SEWING NOTES Size: 8 Adjustments: took the sides in slightly for a better bit Yardage: Pattern calls for 1.9 metres of 44 inch wide fabric and it was a tight squeeze. You would need more fabric if your print is directional. Didn’t use interfacing on the facing pieces. Construction: Could not figure out their instructions for sewing in the facing. Found a great YouTube tutorial from Threads and followed it instead. It changes the order of assembling the dress though! Added the extra step of tacking down the facing by stitching in the ditch of the underarm seam for a couple inches.
Elizabeth Di Battista
August 5, 2016 at 7:21 am
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I know this sounds crazy, but have you ever thought of posting your garments inside out in order to show us how the garment is constructed?
Hi Liz! That’s not crazy at all. The process & construction are always worth sharing. I’ll work on documenting that going forward.
I’ve made the sleeveless trapeze twice (once out of a bulky Harris Tweed), and there were many swear words while I struggled with the facings. The link to the new Threads video will make a huge difference in the future. Thank you so much, and kudos on a lovely dress.
It’s a lovely dress. I’m thinking of making one for my daughter. Are there any darts at all?
Dolores recently posted..All about my little people sewing
Hi Dolores. There are no darts in this pattern. I’m not sure how old your daughter is, but they do also make a children’s version of this called the ‘Trapezette’
Thanks, I’ll check out the Trapezette for my granddaughters. My daughter is the mother of my youngest grandson and would like some new office dresses.
Dolores recently posted..All about my little people sewing
What a pretty little dress! I LOVE that print — it’s gorgeous and looks perfect on you. I’m intrigued by your comment “You would need twice as much fabric if it was cut on the fold.” I’m not sure what your layout is, but I’m thinking maybe it’s the typical front piece placed on the fold and back piece is placed next to it along the selvedge edge? If both pieces require a fold, couldn’t you just refold the fabric by opening it up and folding each selvedge edge in to meet the original fold? This gives you two folded edges where you only had one before? That might not work if your skirt flares too much and you were placing the original pieces in opposite directions, but if they were both running in the same direction, it should work?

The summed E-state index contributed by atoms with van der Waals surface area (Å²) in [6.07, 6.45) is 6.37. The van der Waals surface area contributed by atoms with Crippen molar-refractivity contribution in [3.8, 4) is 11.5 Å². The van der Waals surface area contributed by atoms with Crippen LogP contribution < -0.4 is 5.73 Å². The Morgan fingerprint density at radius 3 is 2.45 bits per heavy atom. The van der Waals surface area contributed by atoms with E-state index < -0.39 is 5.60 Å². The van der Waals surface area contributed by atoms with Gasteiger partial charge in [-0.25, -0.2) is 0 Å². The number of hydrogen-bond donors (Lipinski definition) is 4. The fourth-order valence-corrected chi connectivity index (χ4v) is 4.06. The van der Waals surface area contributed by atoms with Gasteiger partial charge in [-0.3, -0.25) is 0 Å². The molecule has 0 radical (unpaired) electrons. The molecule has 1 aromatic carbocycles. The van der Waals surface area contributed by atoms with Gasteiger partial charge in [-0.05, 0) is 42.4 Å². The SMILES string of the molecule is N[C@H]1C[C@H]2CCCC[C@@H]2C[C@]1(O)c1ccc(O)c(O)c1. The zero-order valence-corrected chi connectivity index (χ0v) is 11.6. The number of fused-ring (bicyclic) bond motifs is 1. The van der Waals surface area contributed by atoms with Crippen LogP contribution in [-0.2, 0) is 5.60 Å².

I just received this pattern in the mail and am planning to make it in a lovely wool-cotton blend for fall and winter. I too feel a bit intimidated by the facing instructions, so thank you for the link to the video! After watching that, I thought that since the dress is seamed up the back anyway, might it be possible to follow the directions for installing facing for a garment with a back zipper from that video, then seam the back of the dress up last instead of first? I guess you’d have to mess around a bit with the back facing pattern piece, and you’d end up with a seam in your facing, but it just looked so much easier than installing it in one piece! I’m planning to make a muslin this weekend, so I’m going to try it out 🙂
Lovely work! I found your post whilst googling myself senseless looking for video tutorials that would help me make sense of the Merchant & Mills trapeze directions. These facings are not for beginners! The pattern is teasingly elliptical when it comes to describing the process of attaching the armhole facings, and I am at my wits’ end. It doesn’t look like anyone has made a step-by-step tutorial specifically for this pattern…I bet your organic traffic would skyrocket if you posted one with lots of photos and explanations! (Please?)
Thanks so much for your comments about the facing – I was at my wits end on this “easy” pattern! Didn’t want to backtrack and take out the side seams, but in the end it was worth it following the Threads you tube video – thanks so much for linking it! Love this pattern I bought to use with Liberty fabric I bought from the famous store on my first ever trip to London (and I’m old!) and happy to have been able to finish this dress with this side trip from Merchant and Mills’ instructions!!!